Written by Vladimir Moss



     What is the root dogma of Protestantism, more fundamental than its well-known teachings on Holy Scripture, on faith and work, and on the Church? We can find the answer to this question, not so much in any printed works of the Reformers, as in their most famous historical encounter.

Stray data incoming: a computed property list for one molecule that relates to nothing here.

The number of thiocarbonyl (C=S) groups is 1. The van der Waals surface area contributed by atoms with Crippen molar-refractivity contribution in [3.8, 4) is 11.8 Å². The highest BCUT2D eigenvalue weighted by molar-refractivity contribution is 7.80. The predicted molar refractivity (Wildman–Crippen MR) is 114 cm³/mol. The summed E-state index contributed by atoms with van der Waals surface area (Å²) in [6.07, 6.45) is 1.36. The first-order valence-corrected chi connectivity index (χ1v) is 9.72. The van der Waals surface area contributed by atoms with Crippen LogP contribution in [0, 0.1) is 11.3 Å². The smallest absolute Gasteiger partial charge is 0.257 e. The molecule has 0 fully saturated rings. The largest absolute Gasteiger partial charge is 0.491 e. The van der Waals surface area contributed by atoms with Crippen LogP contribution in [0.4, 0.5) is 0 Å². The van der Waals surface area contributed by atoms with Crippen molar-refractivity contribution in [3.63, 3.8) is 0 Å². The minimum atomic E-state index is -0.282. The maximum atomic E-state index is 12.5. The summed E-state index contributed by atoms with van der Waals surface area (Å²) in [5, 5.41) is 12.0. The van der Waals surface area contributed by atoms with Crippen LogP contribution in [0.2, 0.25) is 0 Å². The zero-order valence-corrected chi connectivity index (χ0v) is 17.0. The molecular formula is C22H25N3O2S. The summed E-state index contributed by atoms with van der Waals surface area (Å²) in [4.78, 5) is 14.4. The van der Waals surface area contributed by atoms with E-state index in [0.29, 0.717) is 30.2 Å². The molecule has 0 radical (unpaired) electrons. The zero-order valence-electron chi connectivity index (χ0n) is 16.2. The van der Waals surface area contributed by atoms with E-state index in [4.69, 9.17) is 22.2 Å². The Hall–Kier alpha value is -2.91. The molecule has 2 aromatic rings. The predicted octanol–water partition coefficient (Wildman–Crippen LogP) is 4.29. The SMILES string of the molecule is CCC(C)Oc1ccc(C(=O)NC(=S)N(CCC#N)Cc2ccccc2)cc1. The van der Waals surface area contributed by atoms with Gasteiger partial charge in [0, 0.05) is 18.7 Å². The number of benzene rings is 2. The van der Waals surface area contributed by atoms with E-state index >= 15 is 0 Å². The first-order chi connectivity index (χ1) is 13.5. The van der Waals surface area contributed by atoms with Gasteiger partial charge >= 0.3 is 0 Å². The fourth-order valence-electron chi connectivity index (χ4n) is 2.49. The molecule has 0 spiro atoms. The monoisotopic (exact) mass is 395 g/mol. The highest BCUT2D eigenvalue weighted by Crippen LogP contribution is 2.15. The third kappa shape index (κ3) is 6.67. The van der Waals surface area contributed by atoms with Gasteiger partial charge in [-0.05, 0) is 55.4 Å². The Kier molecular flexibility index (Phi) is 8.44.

Luther’s printed works spread rapidly, and in 1521 he was summoned to appear before the Holy Roman Emperor Charles V at the Imperial Diet in Worms. “Already excommunicated by Leo X,” writes Bridget Heal, “Luther faced condemnation by the pope’s secular counterpart, the most powerful monarch in Christendom. Even more than the posting of the Ninety-Five Theses, Luther’s appearance at the Rhineland city was a defining moment in the Reformation. Luther and his companions spent ten days travelling west from Wittenberg and were greeted enthusiastically along the way. When the reformer arrived at Worms, 2,000 people supposedly gathered in the streets, testimony to the public interest Luther had awoken. On April 17th, as he went to the Diet, people climbed onto rooftops in their eagerness to see him; his arrival was described in terms that consciously echoes the story of Christ’s entry into Jerusalem on Palm Sunday. Clothed in a simple black cassock, he stood alone before the assembled might and splendour of the Empire. He was presented with a pile of books and was asked whether they were his and whether he would retract what he had written. He requested an adjournment and when he appeared again the following day, he delivered an extraordinarily courageous speech, refusing to recant and concluding that ‘unless I am convinced by the testimony of scriptures I have quoted and by clear reason… I am bound by the scriptures and my conscience is captive to the Word of God.’ According to the account of events published by his supporters shortly afterwards, he added: ‘I cannot do otherwise, here I stand, may God help me. Amen.